Pathological Endothelium and Consequences for Immune Homing
Cancer-associated, pathological vessels are characterized by leakiness and disturbed shape causing uneven vascularization of the tumor mass. Cellular and ECM composition of cancer-associated vessels are altered, which limits their barrier functions causing uncontrolled transport of nutrients, oxygen, and drugs. Consequently, due to abnormalities, newly formed vessels are not able to restore physiological level of oxygen within the tumor, and hypoxia sets in. Impaired perfusion and increased interstitial pressure of cancer vessels were shown to negatively affect leukocyte trafficking (145). Additionally, composition of immune homing receptors is altered in cancer-associated endothelial cells, which affects the infiltration of the tumor with leukocytes. In a steady state, ECs remain quiescent, regulate blood flow and barrier functions of the endothelium, however upon activation, for example in response to inflammation, expression of adhesion molecules changes, allowing leukocyte trafficking into the organ. On one hand, pro-inflammatory molecules, like TNF-α or IL-1α, which can be secreted by cancer cells, activate ECs. On the other, pro-angiogenic factors (VEGF, bFGF) were shown to reduce the amount of adhesion molecules on ECs (146). These dual effects are reflected in leukocyte trafficking through the tumor endothelium. It was shown that vessels present in the tumors lose P-selectin that limits the infiltration of leukocytes, making tumors inaccessible for the immune response (147). High VEGF levels were linked to lower levels of ICAM1 and T cell infiltration (145). This is affected by anti-cancer treatment, as ipilimumab plus bevacizumab could restore ICAM/VCAM expression on ECs, enhancing infiltration of cytotoxic lymphocytes (148). On the other hand, levels of E-selectin were increased in tumoral vessels in breast cancer and were also present in surrounding inflamed adipose tissue vasculature (149). Expression of this adhesion molecule allowed monocyte infiltration; however, these monocytes could be TAMs as their presence predicted poor survival. In pancreatic cancer, upregulation of adhesion proteins on the endothelium, including E-selectin, MAdCAM-1 and VCAM-1, allowed increased infiltration of Tregs (150). E-selectin was shown to favorably promote infiltration of non-protective Th2- polarized cells (151). Immune infiltrate can also be shaped due to the production of chemokines by tumor endothelial cells (TECs). ECs in the TME were characterized by downregulation of immuno-attractant molecules (CCL2, CCL18, IL-6) (152), additionally further limiting the leukocyte infiltration. At the same time, TECs were described to possess a specific secretory profile, including IL-4, -13, -6, -8, and TNF-α, which can modulate immune responses (153). Another way ECs can affect immune cells is by directly interacting with them, for example through PD-L1. It was shown that endothelial PD-L1 is increased in several cancers in comparison to healthy tissue, which coincided with lower infiltration of T cells and dominance of Tregs (154).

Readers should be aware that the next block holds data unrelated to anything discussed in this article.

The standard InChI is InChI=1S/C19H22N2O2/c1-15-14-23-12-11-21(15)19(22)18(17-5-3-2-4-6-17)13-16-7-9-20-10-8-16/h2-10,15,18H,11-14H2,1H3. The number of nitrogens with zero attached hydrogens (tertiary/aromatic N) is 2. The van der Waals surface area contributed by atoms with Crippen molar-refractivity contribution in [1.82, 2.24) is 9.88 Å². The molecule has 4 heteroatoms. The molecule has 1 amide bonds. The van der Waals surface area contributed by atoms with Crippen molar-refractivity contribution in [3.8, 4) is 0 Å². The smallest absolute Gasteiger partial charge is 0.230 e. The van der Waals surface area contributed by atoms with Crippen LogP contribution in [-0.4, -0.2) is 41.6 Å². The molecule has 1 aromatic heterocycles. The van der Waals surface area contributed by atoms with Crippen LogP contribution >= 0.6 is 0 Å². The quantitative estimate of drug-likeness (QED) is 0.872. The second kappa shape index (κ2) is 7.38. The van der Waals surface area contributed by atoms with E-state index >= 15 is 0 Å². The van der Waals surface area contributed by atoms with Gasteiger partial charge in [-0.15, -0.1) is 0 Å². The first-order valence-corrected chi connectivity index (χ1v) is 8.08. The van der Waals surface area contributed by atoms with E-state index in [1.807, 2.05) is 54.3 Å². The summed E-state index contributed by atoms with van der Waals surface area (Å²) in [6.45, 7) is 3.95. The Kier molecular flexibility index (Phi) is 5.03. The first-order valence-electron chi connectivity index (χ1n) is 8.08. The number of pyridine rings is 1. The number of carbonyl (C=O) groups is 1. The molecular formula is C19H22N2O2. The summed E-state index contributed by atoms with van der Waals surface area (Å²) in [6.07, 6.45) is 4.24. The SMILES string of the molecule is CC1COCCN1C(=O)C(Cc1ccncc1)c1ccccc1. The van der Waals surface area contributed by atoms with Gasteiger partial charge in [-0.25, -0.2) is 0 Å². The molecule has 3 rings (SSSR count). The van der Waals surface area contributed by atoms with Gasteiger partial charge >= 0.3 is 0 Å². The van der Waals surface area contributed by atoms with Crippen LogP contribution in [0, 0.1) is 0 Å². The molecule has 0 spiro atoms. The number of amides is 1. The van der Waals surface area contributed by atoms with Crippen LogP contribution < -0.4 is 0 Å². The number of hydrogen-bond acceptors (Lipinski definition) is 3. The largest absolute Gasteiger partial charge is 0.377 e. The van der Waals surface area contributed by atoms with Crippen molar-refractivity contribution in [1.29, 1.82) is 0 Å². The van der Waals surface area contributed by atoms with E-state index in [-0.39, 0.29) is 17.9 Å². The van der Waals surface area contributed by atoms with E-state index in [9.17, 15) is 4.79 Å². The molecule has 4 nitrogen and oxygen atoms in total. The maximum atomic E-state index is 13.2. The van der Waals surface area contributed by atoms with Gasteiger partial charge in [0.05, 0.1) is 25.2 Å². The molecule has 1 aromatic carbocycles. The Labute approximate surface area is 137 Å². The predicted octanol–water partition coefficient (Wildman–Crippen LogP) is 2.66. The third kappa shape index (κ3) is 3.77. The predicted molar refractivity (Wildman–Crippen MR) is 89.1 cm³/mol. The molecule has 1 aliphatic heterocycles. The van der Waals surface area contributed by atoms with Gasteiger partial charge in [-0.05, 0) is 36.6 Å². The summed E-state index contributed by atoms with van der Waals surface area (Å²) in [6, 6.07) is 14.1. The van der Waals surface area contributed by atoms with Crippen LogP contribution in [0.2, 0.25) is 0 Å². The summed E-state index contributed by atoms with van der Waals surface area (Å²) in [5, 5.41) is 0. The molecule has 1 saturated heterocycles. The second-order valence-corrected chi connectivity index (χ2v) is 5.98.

Therefore, alteration of adhesion molecule patterns and levels of secreted factors in TECs can mediate selective infiltration of immunosuppressive leukocytes promoting tumor growth or make the tumor impenetrable for protective immune cells (so called “cold”, uninflamed tumors). This points to the role of ECs as contributors to shaping the immunosuppressive TME.
Immune-Modulating Role of VEGF and Other Pro-Angiogenic Factors